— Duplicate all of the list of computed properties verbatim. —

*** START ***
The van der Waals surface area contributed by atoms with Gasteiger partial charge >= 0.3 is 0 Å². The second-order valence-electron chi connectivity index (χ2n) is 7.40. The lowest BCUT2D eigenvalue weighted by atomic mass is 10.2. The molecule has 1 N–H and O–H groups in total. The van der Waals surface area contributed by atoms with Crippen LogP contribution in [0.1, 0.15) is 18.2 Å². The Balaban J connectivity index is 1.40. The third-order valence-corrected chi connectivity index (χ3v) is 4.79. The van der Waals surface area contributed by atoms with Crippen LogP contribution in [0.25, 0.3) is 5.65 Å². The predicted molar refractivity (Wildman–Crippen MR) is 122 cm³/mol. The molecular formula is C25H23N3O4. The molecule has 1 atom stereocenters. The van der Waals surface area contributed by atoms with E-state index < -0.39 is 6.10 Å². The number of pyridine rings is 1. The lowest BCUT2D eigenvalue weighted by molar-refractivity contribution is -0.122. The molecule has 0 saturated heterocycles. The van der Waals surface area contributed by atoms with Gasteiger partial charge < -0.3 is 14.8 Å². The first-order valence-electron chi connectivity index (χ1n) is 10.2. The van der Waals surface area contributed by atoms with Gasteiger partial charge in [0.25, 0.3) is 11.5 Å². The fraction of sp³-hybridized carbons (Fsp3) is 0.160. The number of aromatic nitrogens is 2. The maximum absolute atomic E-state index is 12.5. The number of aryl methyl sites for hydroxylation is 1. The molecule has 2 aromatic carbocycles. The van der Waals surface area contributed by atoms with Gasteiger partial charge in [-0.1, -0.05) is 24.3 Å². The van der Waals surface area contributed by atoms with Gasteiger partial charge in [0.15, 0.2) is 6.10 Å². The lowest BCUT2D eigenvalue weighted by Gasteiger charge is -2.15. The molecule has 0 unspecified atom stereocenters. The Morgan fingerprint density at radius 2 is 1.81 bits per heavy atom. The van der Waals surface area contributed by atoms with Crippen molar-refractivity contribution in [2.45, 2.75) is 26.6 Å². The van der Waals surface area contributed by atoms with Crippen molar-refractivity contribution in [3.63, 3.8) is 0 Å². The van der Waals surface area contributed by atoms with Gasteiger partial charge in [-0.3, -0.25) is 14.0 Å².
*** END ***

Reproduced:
The van der Waals surface area contributed by atoms with Gasteiger partial charge >= 0.3 is 0 Å². The second-order valence-electron chi connectivity index (χ2n) is 7.40. The lowest BCUT2D eigenvalue weighted by atomic mass is 10.2. The molecule has 1 N–H and O–H groups in total. The van der Waals surface area contributed by atoms with Crippen LogP contribution in [0.1, 0.15) is 18.2 Å². The Balaban J connectivity index is 1.40. The third-order valence-corrected chi connectivity index (χ3v) is 4.79. The van der Waals surface area contributed by atoms with Crippen LogP contribution in [0.25, 0.3) is 5.65 Å². The predicted molar refractivity (Wildman–Crippen MR) is 122 cm³/mol. The molecular formula is C25H23N3O4. The molecule has 1 atom stereocenters. The van der Waals surface area contributed by atoms with E-state index < -0.39 is 6.10 Å². The number of pyridine rings is 1. The lowest BCUT2D eigenvalue weighted by molar-refractivity contribution is -0.122. The molecule has 0 saturated heterocycles. The van der Waals surface area contributed by atoms with Gasteiger partial charge < -0.3 is 14.8 Å². The first-order valence-electron chi connectivity index (χ1n) is 10.2. The van der Waals surface area contributed by atoms with Gasteiger partial charge in [0.25, 0.3) is 11.5 Å². The fraction of sp³-hybridized carbons (Fsp3) is 0.160. The number of aromatic nitrogens is 2. The maximum absolute atomic E-state index is 12.5. The number of aryl methyl sites for hydroxylation is 1. The molecule has 2 aromatic carbocycles. The van der Waals surface area contributed by atoms with Gasteiger partial charge in [-0.1, -0.05) is 24.3 Å². The van der Waals surface area contributed by atoms with Gasteiger partial charge in [0.15, 0.2) is 6.10 Å². The lowest BCUT2D eigenvalue weighted by Gasteiger charge is -2.15. The molecule has 0 unspecified atom stereocenters. The Morgan fingerprint density at radius 2 is 1.81 bits per heavy atom. The van der Waals surface area contributed by atoms with Crippen molar-refractivity contribution in [2.45, 2.75) is 26.6 Å². The van der Waals surface area contributed by atoms with Crippen molar-refractivity contribution in [3.63, 3.8) is 0 Å². The van der Waals surface area contributed by atoms with Gasteiger partial charge in [-0.3, -0.25) is 14.0 Å².